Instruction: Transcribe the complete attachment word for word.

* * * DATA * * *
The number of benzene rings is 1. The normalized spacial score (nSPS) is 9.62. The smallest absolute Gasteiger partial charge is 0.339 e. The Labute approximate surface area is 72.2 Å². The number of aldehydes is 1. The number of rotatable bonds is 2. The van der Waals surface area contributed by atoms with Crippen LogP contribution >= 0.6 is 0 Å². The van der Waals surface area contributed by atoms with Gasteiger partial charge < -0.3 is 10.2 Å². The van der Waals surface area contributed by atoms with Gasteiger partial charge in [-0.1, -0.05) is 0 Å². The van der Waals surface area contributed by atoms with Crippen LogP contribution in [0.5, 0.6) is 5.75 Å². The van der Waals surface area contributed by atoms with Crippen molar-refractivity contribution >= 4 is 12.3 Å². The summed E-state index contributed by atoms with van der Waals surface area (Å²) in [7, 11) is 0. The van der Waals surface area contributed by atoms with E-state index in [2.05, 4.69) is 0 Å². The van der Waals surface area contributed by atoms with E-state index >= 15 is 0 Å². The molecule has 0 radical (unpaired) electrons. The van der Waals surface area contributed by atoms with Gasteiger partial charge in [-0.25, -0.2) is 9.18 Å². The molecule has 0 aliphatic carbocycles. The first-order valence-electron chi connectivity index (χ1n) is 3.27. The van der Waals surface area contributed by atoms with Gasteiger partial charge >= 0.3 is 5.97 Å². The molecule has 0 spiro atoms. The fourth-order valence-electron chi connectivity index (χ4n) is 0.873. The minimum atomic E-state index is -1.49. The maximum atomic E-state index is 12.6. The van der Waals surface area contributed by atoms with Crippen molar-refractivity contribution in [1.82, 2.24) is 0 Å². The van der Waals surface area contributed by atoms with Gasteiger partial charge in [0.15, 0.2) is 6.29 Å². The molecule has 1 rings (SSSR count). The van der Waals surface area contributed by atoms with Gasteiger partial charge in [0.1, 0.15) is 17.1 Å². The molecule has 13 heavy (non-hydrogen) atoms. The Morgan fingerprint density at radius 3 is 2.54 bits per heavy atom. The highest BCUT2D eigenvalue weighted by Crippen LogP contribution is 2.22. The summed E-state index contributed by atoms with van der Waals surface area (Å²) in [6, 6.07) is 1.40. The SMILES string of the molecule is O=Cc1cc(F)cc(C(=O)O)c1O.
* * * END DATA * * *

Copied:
The number of benzene rings is 1. The normalized spacial score (nSPS) is 9.62. The smallest absolute Gasteiger partial charge is 0.339 e. The Labute approximate surface area is 72.2 Å². The number of aldehydes is 1. The number of rotatable bonds is 2. The van der Waals surface area contributed by atoms with Crippen LogP contribution >= 0.6 is 0 Å². The van der Waals surface area contributed by atoms with Gasteiger partial charge < -0.3 is 10.2 Å². The van der Waals surface area contributed by atoms with Gasteiger partial charge in [-0.1, -0.05) is 0 Å². The van der Waals surface area contributed by atoms with Crippen LogP contribution in [0.5, 0.6) is 5.75 Å². The van der Waals surface area contributed by atoms with Crippen molar-refractivity contribution >= 4 is 12.3 Å². The summed E-state index contributed by atoms with van der Waals surface area (Å²) in [7, 11) is 0. The van der Waals surface area contributed by atoms with E-state index in [2.05, 4.69) is 0 Å². The van der Waals surface area contributed by atoms with E-state index >= 15 is 0 Å². The molecule has 0 radical (unpaired) electrons. The van der Waals surface area contributed by atoms with Gasteiger partial charge in [-0.25, -0.2) is 9.18 Å². The molecule has 0 aliphatic carbocycles. The first-order valence-electron chi connectivity index (χ1n) is 3.27. The van der Waals surface area contributed by atoms with Gasteiger partial charge >= 0.3 is 5.97 Å². The molecule has 0 spiro atoms. The fourth-order valence-electron chi connectivity index (χ4n) is 0.873. The minimum atomic E-state index is -1.49. The maximum atomic E-state index is 12.6. The van der Waals surface area contributed by atoms with Crippen molar-refractivity contribution in [1.82, 2.24) is 0 Å². The van der Waals surface area contributed by atoms with Gasteiger partial charge in [0.15, 0.2) is 6.29 Å². The molecule has 1 rings (SSSR count). The van der Waals surface area contributed by atoms with Gasteiger partial charge in [0.1, 0.15) is 17.1 Å². The molecule has 13 heavy (non-hydrogen) atoms. The Morgan fingerprint density at radius 3 is 2.54 bits per heavy atom. The highest BCUT2D eigenvalue weighted by Crippen LogP contribution is 2.22. The summed E-state index contributed by atoms with van der Waals surface area (Å²) in [6, 6.07) is 1.40. The SMILES string of the molecule is O=Cc1cc(F)cc(C(=O)O)c1O.